Sgt. 1st Class Kelly Stewart, US Army
The early morning hours of August 23, 2008 changed Army Special Forces soldier Sgt. 1st Class Kelly Stewart’s life forever. Stewart went out for a night of drinking and partying in Germany with some other soldiers. Stewart was approached by a woman, a German citizen, and they began to dance. An hour or so later, they would leave together to engage in a casual one night stand. The next morning they said their goodbyes and she gave Stewart her number. A couple months later, Stewart would learn from German police and the Army Criminal Investigation Division (CID) that he was being accused of sexual assault by this same woman. Three Days in August by Bob McCarty takes the reader step by step through Kelly Stewart’s military court proceedings in Germany in August 2009. This book reveals the reasons so many concerned citizens are fighting for military justice reform. Whether you believe he is guilty or not, Kelly Stewart was railroaded with collateral charges in this particular court martial. There was no evidence, no forensic testing, and no witnesses to prove guilt beyond a reasonable doubt yet Kelly Stewart paid the price for embarrassing the US Army in an international incident.
Kelly Stewart had a stellar career and zero history of any wrong-doing in his more then ten year career, including behavioral and criminal. But the military prosecutor would lead you to believe he was a violent rapist luring his one victim with manipulation, not force. You read the book and decide for yourself if Kelly Stewart fits the modus operandi of a would be predator. After watching the Netflix docuseries Making a Murderer and reading Kelly Stewart’s record of trial, it’s looking like we have a case of making a rapist. As with all investigations, this is a testament to the value of the right to remain silent whether talking to your Chain of Command or an investigator. Given the military’s track record with aggressive and ruthless tactics, silence will prevent them from twisting your statements into something they are not. Kelly Stewart may have committed adultery and he owned up to it but what if when questioned he had said nothing and denied even knowing her. It’s not his fault that he or any of our soldiers think they can trust the system only to learn that it will betray them. Nothing can stop us from educating our soldiers about their due process rights, the same rights protected by the very Constitution they are willing to die for.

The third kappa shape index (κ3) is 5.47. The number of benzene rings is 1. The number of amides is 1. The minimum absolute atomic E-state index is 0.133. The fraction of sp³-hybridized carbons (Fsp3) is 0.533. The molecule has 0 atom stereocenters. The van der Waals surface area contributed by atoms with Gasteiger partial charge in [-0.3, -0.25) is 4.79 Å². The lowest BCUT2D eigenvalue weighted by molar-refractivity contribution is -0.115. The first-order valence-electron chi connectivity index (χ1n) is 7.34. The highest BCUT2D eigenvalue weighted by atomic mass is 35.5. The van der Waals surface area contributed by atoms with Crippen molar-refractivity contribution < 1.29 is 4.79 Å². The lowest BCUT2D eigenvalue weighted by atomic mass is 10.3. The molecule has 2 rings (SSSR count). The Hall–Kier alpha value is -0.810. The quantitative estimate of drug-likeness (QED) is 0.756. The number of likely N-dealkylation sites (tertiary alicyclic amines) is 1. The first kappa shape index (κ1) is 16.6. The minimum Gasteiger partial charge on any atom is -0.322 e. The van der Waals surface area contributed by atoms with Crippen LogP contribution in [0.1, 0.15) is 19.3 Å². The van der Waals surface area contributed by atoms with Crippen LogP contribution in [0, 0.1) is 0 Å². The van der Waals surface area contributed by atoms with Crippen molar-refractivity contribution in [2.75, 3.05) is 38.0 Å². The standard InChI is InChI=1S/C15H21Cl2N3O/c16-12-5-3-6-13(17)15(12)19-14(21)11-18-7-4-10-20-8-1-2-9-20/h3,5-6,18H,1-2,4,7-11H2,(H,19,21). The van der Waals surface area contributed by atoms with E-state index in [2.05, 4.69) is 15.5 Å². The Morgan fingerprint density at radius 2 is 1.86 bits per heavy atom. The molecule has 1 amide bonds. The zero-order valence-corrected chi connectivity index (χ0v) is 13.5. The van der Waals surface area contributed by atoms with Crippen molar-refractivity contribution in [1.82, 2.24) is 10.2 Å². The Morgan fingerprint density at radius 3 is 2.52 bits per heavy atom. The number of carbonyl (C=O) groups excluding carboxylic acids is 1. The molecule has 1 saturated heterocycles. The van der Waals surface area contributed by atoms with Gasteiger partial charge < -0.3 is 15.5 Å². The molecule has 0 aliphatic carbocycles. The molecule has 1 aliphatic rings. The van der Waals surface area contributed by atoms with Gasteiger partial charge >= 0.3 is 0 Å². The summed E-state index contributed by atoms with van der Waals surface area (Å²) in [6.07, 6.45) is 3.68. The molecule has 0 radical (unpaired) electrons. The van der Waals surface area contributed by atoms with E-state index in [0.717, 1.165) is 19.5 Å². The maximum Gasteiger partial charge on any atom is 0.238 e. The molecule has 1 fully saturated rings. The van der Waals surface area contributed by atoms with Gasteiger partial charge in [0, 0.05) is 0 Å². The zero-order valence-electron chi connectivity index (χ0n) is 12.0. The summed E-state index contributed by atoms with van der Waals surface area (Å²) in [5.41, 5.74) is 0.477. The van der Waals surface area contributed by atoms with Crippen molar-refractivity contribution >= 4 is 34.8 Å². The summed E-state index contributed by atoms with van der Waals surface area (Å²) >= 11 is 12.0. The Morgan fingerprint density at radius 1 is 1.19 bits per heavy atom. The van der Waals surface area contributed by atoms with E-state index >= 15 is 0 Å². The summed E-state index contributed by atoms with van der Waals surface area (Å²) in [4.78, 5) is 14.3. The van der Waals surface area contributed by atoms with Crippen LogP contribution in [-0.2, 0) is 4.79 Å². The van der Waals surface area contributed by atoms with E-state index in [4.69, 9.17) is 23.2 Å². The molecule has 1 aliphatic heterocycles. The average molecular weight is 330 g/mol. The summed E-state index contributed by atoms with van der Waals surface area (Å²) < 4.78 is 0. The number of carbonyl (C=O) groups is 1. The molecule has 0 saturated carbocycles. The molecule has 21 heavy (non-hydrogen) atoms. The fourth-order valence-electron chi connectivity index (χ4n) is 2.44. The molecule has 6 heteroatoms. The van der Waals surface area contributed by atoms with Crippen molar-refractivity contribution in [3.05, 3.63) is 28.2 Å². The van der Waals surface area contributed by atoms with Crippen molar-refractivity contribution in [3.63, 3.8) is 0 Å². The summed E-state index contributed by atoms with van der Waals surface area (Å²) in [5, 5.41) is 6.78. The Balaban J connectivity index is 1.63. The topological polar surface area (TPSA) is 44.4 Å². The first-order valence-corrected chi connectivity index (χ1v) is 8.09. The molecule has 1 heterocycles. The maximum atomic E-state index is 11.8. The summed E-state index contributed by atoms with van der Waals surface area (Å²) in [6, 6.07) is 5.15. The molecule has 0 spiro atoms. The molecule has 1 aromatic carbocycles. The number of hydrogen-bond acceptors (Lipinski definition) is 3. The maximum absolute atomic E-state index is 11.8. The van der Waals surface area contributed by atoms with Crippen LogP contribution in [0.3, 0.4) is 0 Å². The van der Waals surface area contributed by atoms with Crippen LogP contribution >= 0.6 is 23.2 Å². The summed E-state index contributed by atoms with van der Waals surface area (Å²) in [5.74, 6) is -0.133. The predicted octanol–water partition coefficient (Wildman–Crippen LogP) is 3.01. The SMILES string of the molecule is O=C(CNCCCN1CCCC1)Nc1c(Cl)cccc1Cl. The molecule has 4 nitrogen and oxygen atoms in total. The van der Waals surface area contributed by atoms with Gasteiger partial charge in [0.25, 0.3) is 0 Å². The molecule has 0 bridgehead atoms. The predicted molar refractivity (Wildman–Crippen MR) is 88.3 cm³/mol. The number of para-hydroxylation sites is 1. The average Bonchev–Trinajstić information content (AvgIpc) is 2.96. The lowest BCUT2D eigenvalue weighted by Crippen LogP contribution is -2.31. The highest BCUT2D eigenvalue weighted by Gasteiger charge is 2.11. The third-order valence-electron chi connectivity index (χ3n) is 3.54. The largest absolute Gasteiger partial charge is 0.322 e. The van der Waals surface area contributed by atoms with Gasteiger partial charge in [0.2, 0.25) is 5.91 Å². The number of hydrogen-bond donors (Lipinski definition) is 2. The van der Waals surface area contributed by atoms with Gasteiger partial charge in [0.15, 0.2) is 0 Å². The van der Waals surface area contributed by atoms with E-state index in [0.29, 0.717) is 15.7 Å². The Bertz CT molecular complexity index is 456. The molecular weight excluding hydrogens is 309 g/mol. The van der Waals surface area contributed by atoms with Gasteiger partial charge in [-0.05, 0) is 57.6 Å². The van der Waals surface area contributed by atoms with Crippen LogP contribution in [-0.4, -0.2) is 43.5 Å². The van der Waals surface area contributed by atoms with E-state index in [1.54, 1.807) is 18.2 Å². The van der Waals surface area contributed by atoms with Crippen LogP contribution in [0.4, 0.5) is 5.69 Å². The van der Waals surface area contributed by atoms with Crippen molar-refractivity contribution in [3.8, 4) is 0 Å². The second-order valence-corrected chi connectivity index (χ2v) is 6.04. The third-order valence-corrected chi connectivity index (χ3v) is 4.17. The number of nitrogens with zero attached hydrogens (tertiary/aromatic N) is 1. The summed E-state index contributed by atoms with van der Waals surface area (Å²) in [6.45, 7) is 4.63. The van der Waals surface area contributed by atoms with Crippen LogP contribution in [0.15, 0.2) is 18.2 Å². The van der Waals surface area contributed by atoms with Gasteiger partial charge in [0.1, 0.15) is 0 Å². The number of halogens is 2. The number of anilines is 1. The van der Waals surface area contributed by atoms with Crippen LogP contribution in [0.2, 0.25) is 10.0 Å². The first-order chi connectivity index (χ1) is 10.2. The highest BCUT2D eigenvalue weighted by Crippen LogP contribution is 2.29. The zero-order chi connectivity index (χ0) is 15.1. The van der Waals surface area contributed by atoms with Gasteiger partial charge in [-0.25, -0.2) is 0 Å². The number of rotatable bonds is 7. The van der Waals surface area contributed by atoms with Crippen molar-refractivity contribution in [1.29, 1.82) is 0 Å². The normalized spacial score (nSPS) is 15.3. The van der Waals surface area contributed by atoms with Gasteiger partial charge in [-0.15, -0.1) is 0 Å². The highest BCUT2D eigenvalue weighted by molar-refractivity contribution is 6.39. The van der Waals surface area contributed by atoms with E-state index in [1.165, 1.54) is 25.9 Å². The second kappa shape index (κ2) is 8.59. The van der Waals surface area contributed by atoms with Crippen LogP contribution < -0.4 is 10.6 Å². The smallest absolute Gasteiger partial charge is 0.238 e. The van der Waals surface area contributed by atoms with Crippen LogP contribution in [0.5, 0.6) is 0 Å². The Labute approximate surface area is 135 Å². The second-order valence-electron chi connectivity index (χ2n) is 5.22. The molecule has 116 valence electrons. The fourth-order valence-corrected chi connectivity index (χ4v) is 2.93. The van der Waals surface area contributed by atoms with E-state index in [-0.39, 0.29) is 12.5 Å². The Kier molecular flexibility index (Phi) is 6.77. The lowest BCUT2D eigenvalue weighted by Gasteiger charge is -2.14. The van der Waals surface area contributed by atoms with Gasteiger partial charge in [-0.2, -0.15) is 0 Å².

Save This Soldier: Kelly Stewart, US Army
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Three Days In August: A U.S. Army Special Forces Soldier’s Fight for Military Justice